Because my goal is to be a Romans 13:10 girl, a person who lives by this guiding force: “Love does no harm to a neighbor; therefore love is the fulfillment of the law”.

 

Because harsh thoughts cause harm.

Because harsh words cause hurt.

Because harsh feelings cause hatred.

 

And these things don’t allow us the opportunity to think beyond the emotion.  To consider anything (positive) beyond the moment.  To offer grace instead of growling back.  To extend forgiveness and forfeit revenge.

 

It is hard.  Again, I struggle.  DAILY.  But thank God I am a work in progress and each day I get a new opportunity to love.  To love my neighbor – anyone I come in contact with – as much as, if not more than, I love myself.  To love.  At all times.  In all circumstances.  No matter what someone throws at me, right or wrong.

 

And daily I pray I take advantage of every opportunity He gives me.  So my heart softens, my heart opens, and my heart loves.  Willingly.

 

Because every day I will have the chance to love my neighbors.  And I want to be ready!

 

 

Help me, Father, to see people the way You see them.  Help me to see them through Love’s eyes, which see the heart and not the behavior.  Help me to see the potential, the poetry, and the possibilities You have embedded in each person.  I pray You continue to soften my heart against anger, retribution, and harsh words.  Help me to replace my negative reactions with Your influence of love and grace.  It is hard, since I am human, but thank You Father that You are not – and so You walk with me to help me.  Replace my words with Your love, my reactions with Your grace, and my anger with Your forgiveness.  For to truly love my neighbors, I need to be an extension of Your love … which means replacing all my human frailties with Your divine sureties.  Fill my human holes, my human emotions, and my human limitations with Your divine power, divine insight, and divine grace.  In Jesus’ almighty name.  AMEN!

 

Marie Fremin. 4/17, 4/18, and 4/24/16

I Don’t Know

For the last two weeks, I have felt like I am stuck in the middle of a maze. Unsure of where I am and uncertain of where I need to turn. I feel like I was making good progress and going with God’s flow while considering the possibilities of where He would lead. Then BAM! I turned a corner of the maze and hit a dead end.

 

So I backtrack to the last sure place and try again. A few more steps, and I hit another dead end. So I turn back again and try another direction. A few more steps, and I hit another dead end.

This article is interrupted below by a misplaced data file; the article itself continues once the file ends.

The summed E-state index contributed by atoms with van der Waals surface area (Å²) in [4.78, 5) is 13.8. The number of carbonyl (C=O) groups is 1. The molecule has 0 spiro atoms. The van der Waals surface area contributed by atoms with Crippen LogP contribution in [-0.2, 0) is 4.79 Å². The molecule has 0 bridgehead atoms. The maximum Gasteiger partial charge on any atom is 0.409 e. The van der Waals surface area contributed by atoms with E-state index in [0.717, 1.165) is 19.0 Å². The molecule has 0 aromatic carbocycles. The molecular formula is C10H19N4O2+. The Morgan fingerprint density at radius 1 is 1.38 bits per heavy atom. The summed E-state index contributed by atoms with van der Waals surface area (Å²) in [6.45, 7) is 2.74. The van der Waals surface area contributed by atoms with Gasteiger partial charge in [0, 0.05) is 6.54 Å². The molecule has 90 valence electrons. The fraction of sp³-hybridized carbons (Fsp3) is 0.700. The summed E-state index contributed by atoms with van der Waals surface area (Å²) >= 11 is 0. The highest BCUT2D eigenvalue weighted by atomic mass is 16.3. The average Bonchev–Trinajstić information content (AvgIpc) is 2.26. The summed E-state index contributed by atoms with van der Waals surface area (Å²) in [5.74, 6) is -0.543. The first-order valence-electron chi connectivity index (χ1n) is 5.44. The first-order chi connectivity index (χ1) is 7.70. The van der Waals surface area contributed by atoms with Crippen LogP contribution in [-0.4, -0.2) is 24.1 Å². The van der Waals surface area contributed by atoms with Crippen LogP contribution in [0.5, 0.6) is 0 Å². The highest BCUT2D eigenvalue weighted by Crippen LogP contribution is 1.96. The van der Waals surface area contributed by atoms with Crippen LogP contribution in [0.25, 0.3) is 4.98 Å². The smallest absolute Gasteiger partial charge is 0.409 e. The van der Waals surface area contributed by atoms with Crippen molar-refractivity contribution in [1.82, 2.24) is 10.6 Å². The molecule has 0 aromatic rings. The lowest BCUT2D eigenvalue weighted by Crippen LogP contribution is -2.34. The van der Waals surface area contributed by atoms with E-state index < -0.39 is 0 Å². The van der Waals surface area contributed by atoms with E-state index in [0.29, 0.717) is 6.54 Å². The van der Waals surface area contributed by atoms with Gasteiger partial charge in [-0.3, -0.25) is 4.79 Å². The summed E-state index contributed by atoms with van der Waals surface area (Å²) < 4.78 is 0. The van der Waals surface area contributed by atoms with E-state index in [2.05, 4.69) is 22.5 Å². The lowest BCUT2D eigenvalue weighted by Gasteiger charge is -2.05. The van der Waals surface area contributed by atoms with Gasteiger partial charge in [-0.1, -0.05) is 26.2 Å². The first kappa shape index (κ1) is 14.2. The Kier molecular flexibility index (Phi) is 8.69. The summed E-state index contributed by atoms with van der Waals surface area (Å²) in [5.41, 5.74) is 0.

I Don't Know 1

So now I am standing in the middle of the maze. Feeling lost, confused, and stuck. And so I look up to God, who sees beyond all the dead ends, and I ask “which way do I go?” – because I don’t know.

 

I don’t know if I should stay straight or turn left or right.

I don’t know which direction leads to the exit.

I don’t know how many more dead ends I have to face before I find my way out.

 

And I feel God nudge me that I have found the right answer in saying “I don’t know”.

 

Because I truly don’t know. Which means I either try to figure it out for myself – and possibly stay lost for hours – or I trust Him to guide me out. For God sees me, and God sees the exit. And God knows the steps I need to take to get out of the maze. And God is trying to get me to turn in the right direction – following Him – so He can lead me where I need to go.

 

Because I do not have all the answers.

Because I cannot see above the maze or beyond the walls in front of me.

Because I can keep making wrong turns for a while.

 

But instead I choose to say “I Don’t Know”. And I what I find is that “I Don’t Know” is the starting point for God. To move. To speak. To guide. To encourage. To impart. To send.

 

“I Don’t Know” is the place where my humanity and limited perspective meets a supernatural and unlimited God.

 

“I Don’t Know” is the place where I (need to) pause. To seek God. To ask God. To learn. To listen. To wait. To pray. To be still. To trust.

 

Because I need someone to help me, to turn me, to guide me, and to direct me.

 

And when I choose to say “I Don’t Know”, I open the door for God to start moving – for me, in me, and through me. Because “I Don’t Know” is my starting point. For answers. For direction. For a miracle. For revelation. For my destiny.

 

I don’t know what tomorrow will look like. He has a good plan.

I don’t have many answers. He has them all, and He will reveal them as I need to know.

I don’t know which direction to turn to walk with Him. He will guide me.

I don’t know what to say to encourage someone’s faith. He will give me the words.

I don’t know how the dream in my heart will come to pass. He is working it out.

 

I don’t know how to let go and forgive the hurts of my past. He does, and He is walking me toward forgiveness and reconciliation.

 

I don’t know how to always treat people compassionately and fairly. He does, and He is teaching me to walk in love at all times.

I Don't Know 2

So I need to come to the place where I don’t know, and He will meet me there. He will walk with me. He will teach me. He will give me peace, joy, and hope. He will help me to be thankful for all things. He will shower me with grace.

 

And then He will fill me with compassion, to help point others to their “I Don’t Know” epiphany.

 

So I don’t know. But God does. He sees me, no matter where I am. He knows right where I am. No matter how many wrong turns I take. No matter how stuck I feel. No matter how long I wander. And He loves me unconditionally through it all.